• Caregiving and care costs affect family income.  It’s important to have conversations about the cost of caregiving ahead of time.  Potential caregivers need to consider how it will impact their educations and careers.  If you don’t talk about caregiving ahead of time, you will find yourself learning after you are embroiled in the role.  Often families move in together to provide care for an aging parent with the thought of saving money.  Too frequently, however, when a son or daughter gives up their job to be a caregiver, they become financially strapped.  Sometimes caregiving appears to be an opportunity to escape from a job or a boss you hate.

Because I quit my job when my mother-in-law moved into our home, she paid the mortgage (equitable to the cost of her apartment in the independent senior living facility where she had been living) because that is what my salary had covered previously.  She also named my husband as her life insurance beneficiary to compensate for the loss of social security and pension monies from my early retirement.  Although my husband’s siblings had agreed to the arrangement ahead of time, it did not seem to settle well with them when the estate was settled. 

  • Caregivers often give up or trading parts of their lives to care for aging parents.  Should you?  For how long?  The cost is great when you were the only person to step up. 

Today, as I age and my health declines, I often feel that I squandered the last best years of my life as my mother-in-law’s caregiver.  At those points my counterpart sister-in-law’s comment comes to mind: “My priority is my children. I am only a daughter-in-law.”  What to Do about Mama? p. 20

  • A lack of planning affects family relationships. When there is no planning because the topic of caring for aging parents is something no one wants to talk about, unpleasant and unwanted decisions are not avoided.  Caregiving becomes a process of action and reaction that elicit a response only when serious concerns are manifested, or a crisis moment occurs.  Ripple effects are then created that affect every generation in the family.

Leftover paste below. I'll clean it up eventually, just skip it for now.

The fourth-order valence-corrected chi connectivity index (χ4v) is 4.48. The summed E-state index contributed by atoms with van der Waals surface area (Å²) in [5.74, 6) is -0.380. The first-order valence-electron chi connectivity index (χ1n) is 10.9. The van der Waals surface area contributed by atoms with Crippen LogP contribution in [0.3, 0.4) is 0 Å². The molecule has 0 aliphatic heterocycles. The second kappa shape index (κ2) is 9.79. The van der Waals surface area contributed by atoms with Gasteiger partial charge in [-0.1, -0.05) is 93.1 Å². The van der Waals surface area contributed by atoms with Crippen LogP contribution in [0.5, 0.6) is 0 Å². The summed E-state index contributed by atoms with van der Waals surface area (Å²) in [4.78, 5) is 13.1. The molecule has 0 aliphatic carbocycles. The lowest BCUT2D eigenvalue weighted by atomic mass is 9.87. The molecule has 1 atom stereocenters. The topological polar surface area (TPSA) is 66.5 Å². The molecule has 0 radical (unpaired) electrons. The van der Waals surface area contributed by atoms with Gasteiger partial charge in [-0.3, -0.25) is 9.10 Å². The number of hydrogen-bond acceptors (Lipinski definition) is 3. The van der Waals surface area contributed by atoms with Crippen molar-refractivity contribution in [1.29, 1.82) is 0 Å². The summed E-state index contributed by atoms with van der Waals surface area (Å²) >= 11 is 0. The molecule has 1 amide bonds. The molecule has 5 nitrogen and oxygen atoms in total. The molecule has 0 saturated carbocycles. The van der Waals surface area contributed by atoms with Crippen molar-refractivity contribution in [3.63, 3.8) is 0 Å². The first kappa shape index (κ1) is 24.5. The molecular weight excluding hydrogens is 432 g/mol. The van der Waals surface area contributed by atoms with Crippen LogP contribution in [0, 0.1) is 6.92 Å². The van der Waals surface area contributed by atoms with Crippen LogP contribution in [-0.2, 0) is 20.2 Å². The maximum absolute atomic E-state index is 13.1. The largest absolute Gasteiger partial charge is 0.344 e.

A few years ago, both my daughter-in-law and my son-in-law’ mothers were diagnosed with cancer.  The first family spoke openly of the diagnosis.  She opted not to undergo treatment and after five months, passed away. 

“There was all this anticipation of need when the diagnosis came, but that need did not actually manifest itself much until the last few weeks of my mother’s life. She was fortunate to live comfortably until then, and was indeed in decent enough shape, that she was still making coffee for my dad every morning, up until those last few weeks. Our help for her was largely emotional support and keeping true to her wishes of spending as much time with family as she could. My mother waited until she’d checked the last items off her “To Do” list—a granddaughter’s birthday, a dance recital, and Dad’s hemorrhoid surgery—and then she stopped eating. She passed away on Father’s Day, surrounded by her husband and children who loved her so.” What to Do about Mama?  P. 280

When I offered my son-in-law a copy of “The Conversation Project” which encourages dialogue between parents and children, he was angry with me, calling me “insensitive”.  His mother opted for treatment, but sadly, the result was the same.  Without going into the details, I think it would be accurate to say that her experience was in many ways, quite different that the one described above. 
https://theconversationproject.org/

  • It’s never too early to make a plan.  Consider how caring for a parent will affect you, your marriage, your family, and your career.  There are times when you must make difficult decisions in order to avoid even greater negative consequences.   

I found from personal experience that Caregiving isn’t a short-term project.  It can go on for a year, three, five, ten, twenty, or more.  If you are proactive about making choices for on-going care you may avoid the caregiver burnout and frustration—the sources of emotional stress that can cause one’s health to decline.  I know it did for me.